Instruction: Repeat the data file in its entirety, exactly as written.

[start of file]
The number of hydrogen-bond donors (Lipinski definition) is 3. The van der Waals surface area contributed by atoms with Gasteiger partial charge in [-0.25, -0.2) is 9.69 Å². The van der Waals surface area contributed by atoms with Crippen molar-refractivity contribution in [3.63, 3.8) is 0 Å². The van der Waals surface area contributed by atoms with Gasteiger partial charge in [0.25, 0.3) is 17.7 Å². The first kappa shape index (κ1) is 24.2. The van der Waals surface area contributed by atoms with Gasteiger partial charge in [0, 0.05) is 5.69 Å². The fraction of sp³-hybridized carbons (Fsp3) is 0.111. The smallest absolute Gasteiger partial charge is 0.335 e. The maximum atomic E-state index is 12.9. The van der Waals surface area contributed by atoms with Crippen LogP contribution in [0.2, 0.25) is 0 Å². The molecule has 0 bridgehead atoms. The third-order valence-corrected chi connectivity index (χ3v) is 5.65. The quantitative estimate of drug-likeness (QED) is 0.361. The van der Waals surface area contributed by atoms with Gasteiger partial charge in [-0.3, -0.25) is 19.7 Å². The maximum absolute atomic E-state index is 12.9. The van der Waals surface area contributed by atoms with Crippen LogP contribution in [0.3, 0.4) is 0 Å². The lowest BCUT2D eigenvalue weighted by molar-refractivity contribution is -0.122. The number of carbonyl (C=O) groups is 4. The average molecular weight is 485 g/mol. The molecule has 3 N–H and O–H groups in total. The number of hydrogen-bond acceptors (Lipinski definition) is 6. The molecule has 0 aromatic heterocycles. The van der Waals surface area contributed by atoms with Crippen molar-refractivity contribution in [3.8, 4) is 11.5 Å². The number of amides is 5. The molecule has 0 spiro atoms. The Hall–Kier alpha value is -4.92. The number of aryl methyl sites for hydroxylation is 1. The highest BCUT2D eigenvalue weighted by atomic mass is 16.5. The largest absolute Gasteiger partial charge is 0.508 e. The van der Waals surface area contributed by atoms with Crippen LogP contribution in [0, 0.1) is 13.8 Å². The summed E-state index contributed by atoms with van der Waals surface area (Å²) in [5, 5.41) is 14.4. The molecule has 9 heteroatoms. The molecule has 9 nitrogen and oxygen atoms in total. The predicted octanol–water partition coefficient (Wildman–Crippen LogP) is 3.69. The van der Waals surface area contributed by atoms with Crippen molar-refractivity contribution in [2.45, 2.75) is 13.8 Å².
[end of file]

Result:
The number of hydrogen-bond donors (Lipinski definition) is 3. The van der Waals surface area contributed by atoms with Gasteiger partial charge in [-0.25, -0.2) is 9.69 Å². The van der Waals surface area contributed by atoms with Crippen molar-refractivity contribution in [3.63, 3.8) is 0 Å². The van der Waals surface area contributed by atoms with Gasteiger partial charge in [0.25, 0.3) is 17.7 Å². The first kappa shape index (κ1) is 24.2. The van der Waals surface area contributed by atoms with Gasteiger partial charge in [0, 0.05) is 5.69 Å². The fraction of sp³-hybridized carbons (Fsp3) is 0.111. The smallest absolute Gasteiger partial charge is 0.335 e. The maximum atomic E-state index is 12.9. The van der Waals surface area contributed by atoms with Crippen LogP contribution in [0.2, 0.25) is 0 Å². The molecule has 0 bridgehead atoms. The third-order valence-corrected chi connectivity index (χ3v) is 5.65. The quantitative estimate of drug-likeness (QED) is 0.361. The van der Waals surface area contributed by atoms with Gasteiger partial charge in [-0.3, -0.25) is 19.7 Å². The maximum absolute atomic E-state index is 12.9. The van der Waals surface area contributed by atoms with Crippen LogP contribution in [0.3, 0.4) is 0 Å². The lowest BCUT2D eigenvalue weighted by molar-refractivity contribution is -0.122. The number of carbonyl (C=O) groups is 4. The average molecular weight is 485 g/mol. The molecule has 3 N–H and O–H groups in total. The number of hydrogen-bond acceptors (Lipinski definition) is 6. The molecule has 0 aromatic heterocycles. The van der Waals surface area contributed by atoms with Crippen molar-refractivity contribution in [3.8, 4) is 11.5 Å². The number of amides is 5. The molecule has 0 spiro atoms. The Hall–Kier alpha value is -4.92. The number of aryl methyl sites for hydroxylation is 1. The highest BCUT2D eigenvalue weighted by atomic mass is 16.5. The largest absolute Gasteiger partial charge is 0.508 e. The van der Waals surface area contributed by atoms with Crippen LogP contribution in [0, 0.1) is 13.8 Å². The summed E-state index contributed by atoms with van der Waals surface area (Å²) in [5, 5.41) is 14.4. The molecule has 9 heteroatoms. The molecule has 9 nitrogen and oxygen atoms in total. The predicted octanol–water partition coefficient (Wildman–Crippen LogP) is 3.69. The van der Waals surface area contributed by atoms with Crippen molar-refractivity contribution in [2.45, 2.75) is 13.8 Å².